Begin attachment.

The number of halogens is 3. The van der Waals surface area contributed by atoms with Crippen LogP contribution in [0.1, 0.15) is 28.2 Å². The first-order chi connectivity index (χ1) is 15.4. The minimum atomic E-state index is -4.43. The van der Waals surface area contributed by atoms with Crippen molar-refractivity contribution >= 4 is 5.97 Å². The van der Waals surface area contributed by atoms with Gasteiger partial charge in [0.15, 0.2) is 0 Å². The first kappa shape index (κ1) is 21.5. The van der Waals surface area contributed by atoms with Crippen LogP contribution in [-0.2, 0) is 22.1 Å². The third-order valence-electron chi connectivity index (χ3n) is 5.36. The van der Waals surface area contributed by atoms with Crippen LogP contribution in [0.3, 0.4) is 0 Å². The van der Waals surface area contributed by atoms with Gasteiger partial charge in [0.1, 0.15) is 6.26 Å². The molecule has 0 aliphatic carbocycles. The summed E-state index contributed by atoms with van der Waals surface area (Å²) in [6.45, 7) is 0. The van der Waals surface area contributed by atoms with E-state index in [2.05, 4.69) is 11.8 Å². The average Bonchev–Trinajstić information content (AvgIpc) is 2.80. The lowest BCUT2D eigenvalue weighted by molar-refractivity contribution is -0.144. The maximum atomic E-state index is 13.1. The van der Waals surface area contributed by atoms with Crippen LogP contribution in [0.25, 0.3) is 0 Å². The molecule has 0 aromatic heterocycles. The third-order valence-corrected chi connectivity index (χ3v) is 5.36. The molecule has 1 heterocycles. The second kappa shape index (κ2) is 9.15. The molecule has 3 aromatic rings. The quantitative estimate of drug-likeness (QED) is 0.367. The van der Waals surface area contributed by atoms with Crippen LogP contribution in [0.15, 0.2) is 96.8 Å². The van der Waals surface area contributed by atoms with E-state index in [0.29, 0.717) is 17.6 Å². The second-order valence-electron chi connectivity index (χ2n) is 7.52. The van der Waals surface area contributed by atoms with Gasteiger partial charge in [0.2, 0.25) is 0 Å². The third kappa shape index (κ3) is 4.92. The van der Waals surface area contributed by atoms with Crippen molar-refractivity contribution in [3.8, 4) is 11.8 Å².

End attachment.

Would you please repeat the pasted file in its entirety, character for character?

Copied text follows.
The number of halogens is 3. The van der Waals surface area contributed by atoms with Crippen LogP contribution in [0.1, 0.15) is 28.2 Å². The first-order chi connectivity index (χ1) is 15.4. The minimum atomic E-state index is -4.43. The van der Waals surface area contributed by atoms with Crippen molar-refractivity contribution >= 4 is 5.97 Å². The van der Waals surface area contributed by atoms with Gasteiger partial charge in [0.15, 0.2) is 0 Å². The first kappa shape index (κ1) is 21.5. The van der Waals surface area contributed by atoms with Crippen LogP contribution in [-0.2, 0) is 22.1 Å². The third-order valence-electron chi connectivity index (χ3n) is 5.36. The van der Waals surface area contributed by atoms with Crippen LogP contribution in [0.3, 0.4) is 0 Å². The van der Waals surface area contributed by atoms with Gasteiger partial charge in [0.1, 0.15) is 6.26 Å². The molecule has 0 aliphatic carbocycles. The summed E-state index contributed by atoms with van der Waals surface area (Å²) in [6.45, 7) is 0. The van der Waals surface area contributed by atoms with E-state index in [2.05, 4.69) is 11.8 Å². The average Bonchev–Trinajstić information content (AvgIpc) is 2.80. The lowest BCUT2D eigenvalue weighted by molar-refractivity contribution is -0.144. The maximum atomic E-state index is 13.1. The van der Waals surface area contributed by atoms with Crippen LogP contribution in [0.25, 0.3) is 0 Å². The molecule has 0 aromatic heterocycles. The third-order valence-corrected chi connectivity index (χ3v) is 5.36. The molecule has 1 heterocycles. The second kappa shape index (κ2) is 9.15. The molecule has 3 aromatic rings. The quantitative estimate of drug-likeness (QED) is 0.367. The van der Waals surface area contributed by atoms with Crippen LogP contribution in [0.15, 0.2) is 96.8 Å². The van der Waals surface area contributed by atoms with E-state index in [0.29, 0.717) is 17.6 Å². The second-order valence-electron chi connectivity index (χ2n) is 7.52. The van der Waals surface area contributed by atoms with Gasteiger partial charge in [0.2, 0.25) is 0 Å². The third kappa shape index (κ3) is 4.92. The van der Waals surface area contributed by atoms with Crippen molar-refractivity contribution in [3.8, 4) is 11.8 Å².